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Transport electrification: A key element for energy system transformation and climate stabilization

Abstract

This paper analyzes the role of transport electrification in the broader context of energy system transformation and climate stabilization. As part of the EMF27 model inter-comparison exercise, we employ the MESSAGE integrated assessment modeling framework to conduct a systematic variation of availability, cost, and performance of particular energy supply technologies, thereby deriving implications for feasibility of climate stabilization goals and the associated costs of mitigation. In addition, we explore a wide range of assumptions regarding the potential degree of electrification of the transportation sector. These analyses allow us to (i) test the extent to which the feasible attainment of stringent climate policy targets depends on transport electrification, and (ii) assess the far-reaching impacts that transport electrification could have throughout the rest of the energy system. A detailed analysis of the transition to electricity within the transport sector is not conducted. Our results indicate that while a low-carbon transport system built upon conventional liquid-based fuel delivery infrastructures is destined to become increasingly reliant on biofuels and synthetic liquids, electrification opens up a door through which nuclear energy and non-biomass renewables can flow. The latter has important implications for mitigation costs.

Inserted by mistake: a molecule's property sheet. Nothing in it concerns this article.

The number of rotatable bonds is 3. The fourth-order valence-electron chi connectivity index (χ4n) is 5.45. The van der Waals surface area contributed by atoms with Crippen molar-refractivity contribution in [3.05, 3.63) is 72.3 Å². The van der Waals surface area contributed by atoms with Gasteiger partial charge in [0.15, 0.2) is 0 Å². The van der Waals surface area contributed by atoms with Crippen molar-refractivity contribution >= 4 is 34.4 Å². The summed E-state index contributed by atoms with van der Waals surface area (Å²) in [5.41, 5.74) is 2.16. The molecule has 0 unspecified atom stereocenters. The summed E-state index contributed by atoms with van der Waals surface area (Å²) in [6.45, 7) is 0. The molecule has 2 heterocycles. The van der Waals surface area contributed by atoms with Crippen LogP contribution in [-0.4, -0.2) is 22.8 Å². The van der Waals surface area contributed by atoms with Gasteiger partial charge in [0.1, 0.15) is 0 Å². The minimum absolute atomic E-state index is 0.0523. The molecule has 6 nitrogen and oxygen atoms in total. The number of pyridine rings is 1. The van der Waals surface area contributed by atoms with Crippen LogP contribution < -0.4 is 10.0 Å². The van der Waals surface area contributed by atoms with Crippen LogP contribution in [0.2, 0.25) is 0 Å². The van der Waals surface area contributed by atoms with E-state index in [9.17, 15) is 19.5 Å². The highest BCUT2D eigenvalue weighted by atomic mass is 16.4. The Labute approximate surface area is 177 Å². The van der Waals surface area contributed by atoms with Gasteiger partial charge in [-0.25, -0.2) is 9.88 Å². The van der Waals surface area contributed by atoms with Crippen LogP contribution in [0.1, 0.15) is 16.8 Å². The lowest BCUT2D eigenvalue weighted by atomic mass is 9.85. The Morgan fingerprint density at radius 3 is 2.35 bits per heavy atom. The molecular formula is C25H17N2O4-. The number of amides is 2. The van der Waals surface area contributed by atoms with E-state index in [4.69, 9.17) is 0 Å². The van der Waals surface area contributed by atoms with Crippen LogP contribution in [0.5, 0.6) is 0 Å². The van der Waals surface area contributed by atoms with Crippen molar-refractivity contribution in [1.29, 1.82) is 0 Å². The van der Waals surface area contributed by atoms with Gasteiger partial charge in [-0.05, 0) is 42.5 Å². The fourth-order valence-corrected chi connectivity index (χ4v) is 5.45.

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Notes

  1. The maximum shares over the century for a given scenario are rounded to the nearest 5 % level so that the naming convention is consistent (e.g., ET5%, ET15%, ET35%, ET55%, and ET75%). In all scenarios, maximum values are reached in the second half of the century.

  2. Leakage from natural gas extraction, transport/distribution, storage, and use is accounted for in MESSAGE. Assumed leakage rates add up to <1 % of total gas throughput – in fact significantly less in certain regions utilizing newer infrastructure.

  3. For reference, total final energy consumption in the transport sector is ~87 EJ/yr today. In the 450 FullTech ET75% scenario, this grows to 109 EJ/yr in 2020 and 123 EJ/yr in 2050; in 450 FullTech ET5%, these numbers are 107 EJ/yr and 140 EJ/yr, respectively.

  4. MESSAGE accounts for these price-induced demand feedbacks through its linkage to an aggregated macro-economic model.

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Acknowledgments

We recognize the technical contributions of Patrick Sullivan to this analysis. The Sankey-type flow diagrams were developed using the Fineo software made available by the DensityDesign Research Lab of the Politecnico di Milano. The comments of the editor and anonymous reviewers helped to substantially improve this paper.

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Correspondence to David McCollum.

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David McCollum and Volker Krey contributed equally to this work.

This article is part of the Special Issue on “The EMF27 Study on Global Technology and Climate Policy Strategies” edited by John Weyant, Elmar Kriegler, Geoffrey Blanford, Volker Krey, Jae Edmonds, Keywan Riahi, Richard Richels, and Massimo Tavoni.

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McCollum, D., Krey, V., Kolp, P. et al. Transport electrification: A key element for energy system transformation and climate stabilization. Climatic Change 123, 651–664 (2014). https://doi.org/10.1007/s10584-013-0969-z

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Keywords

  • Transport Electrification
  • Transport Sector
  • Final Energy
  • Mitigation Cost
  • Climate Stabilization